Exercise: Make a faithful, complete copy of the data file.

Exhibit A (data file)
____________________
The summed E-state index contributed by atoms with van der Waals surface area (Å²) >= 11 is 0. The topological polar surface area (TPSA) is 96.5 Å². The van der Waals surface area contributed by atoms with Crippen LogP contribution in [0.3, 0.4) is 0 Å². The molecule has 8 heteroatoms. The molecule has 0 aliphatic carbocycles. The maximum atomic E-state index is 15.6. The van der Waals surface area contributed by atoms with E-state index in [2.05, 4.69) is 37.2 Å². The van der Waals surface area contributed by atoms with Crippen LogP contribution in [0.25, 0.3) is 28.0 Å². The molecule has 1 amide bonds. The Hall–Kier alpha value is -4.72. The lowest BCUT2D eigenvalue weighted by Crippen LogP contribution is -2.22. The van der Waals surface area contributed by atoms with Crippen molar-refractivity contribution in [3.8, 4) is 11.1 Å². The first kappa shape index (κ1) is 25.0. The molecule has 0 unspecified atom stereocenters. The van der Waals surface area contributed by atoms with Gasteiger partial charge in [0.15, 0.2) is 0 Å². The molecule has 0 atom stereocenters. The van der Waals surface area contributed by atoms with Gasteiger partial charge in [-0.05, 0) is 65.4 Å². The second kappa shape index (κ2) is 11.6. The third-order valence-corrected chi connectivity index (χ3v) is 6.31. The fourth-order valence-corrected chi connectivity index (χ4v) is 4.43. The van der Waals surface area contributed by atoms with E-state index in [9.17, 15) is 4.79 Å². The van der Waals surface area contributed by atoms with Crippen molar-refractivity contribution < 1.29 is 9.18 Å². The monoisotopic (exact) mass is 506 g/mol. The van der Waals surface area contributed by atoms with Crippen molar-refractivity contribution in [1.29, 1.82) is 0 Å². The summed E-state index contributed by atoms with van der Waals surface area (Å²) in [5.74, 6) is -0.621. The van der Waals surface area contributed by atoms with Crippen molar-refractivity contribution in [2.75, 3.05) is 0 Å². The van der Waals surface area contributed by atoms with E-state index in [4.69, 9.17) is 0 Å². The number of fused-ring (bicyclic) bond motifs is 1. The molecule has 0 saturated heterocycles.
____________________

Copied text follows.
The summed E-state index contributed by atoms with van der Waals surface area (Å²) >= 11 is 0. The topological polar surface area (TPSA) is 96.5 Å². The van der Waals surface area contributed by atoms with Crippen LogP contribution in [0.3, 0.4) is 0 Å². The molecule has 8 heteroatoms. The molecule has 0 aliphatic carbocycles. The maximum atomic E-state index is 15.6. The van der Waals surface area contributed by atoms with E-state index in [2.05, 4.69) is 37.2 Å². The van der Waals surface area contributed by atoms with Crippen LogP contribution in [0.25, 0.3) is 28.0 Å². The molecule has 1 amide bonds. The Hall–Kier alpha value is -4.72. The lowest BCUT2D eigenvalue weighted by Crippen LogP contribution is -2.22. The van der Waals surface area contributed by atoms with Crippen molar-refractivity contribution in [3.8, 4) is 11.1 Å². The first kappa shape index (κ1) is 25.0. The molecule has 0 unspecified atom stereocenters. The van der Waals surface area contributed by atoms with Gasteiger partial charge in [0.15, 0.2) is 0 Å². The molecule has 0 atom stereocenters. The van der Waals surface area contributed by atoms with Gasteiger partial charge in [-0.05, 0) is 65.4 Å². The second kappa shape index (κ2) is 11.6. The third-order valence-corrected chi connectivity index (χ3v) is 6.31. The fourth-order valence-corrected chi connectivity index (χ4v) is 4.43. The van der Waals surface area contributed by atoms with E-state index in [9.17, 15) is 4.79 Å². The van der Waals surface area contributed by atoms with Crippen molar-refractivity contribution < 1.29 is 9.18 Å². The monoisotopic (exact) mass is 506 g/mol. The van der Waals surface area contributed by atoms with Crippen molar-refractivity contribution in [1.29, 1.82) is 0 Å². The summed E-state index contributed by atoms with van der Waals surface area (Å²) in [5.74, 6) is -0.621. The van der Waals surface area contributed by atoms with Crippen molar-refractivity contribution in [2.75, 3.05) is 0 Å². The van der Waals surface area contributed by atoms with E-state index in [4.69, 9.17) is 0 Å². The number of fused-ring (bicyclic) bond motifs is 1. The molecule has 0 saturated heterocycles.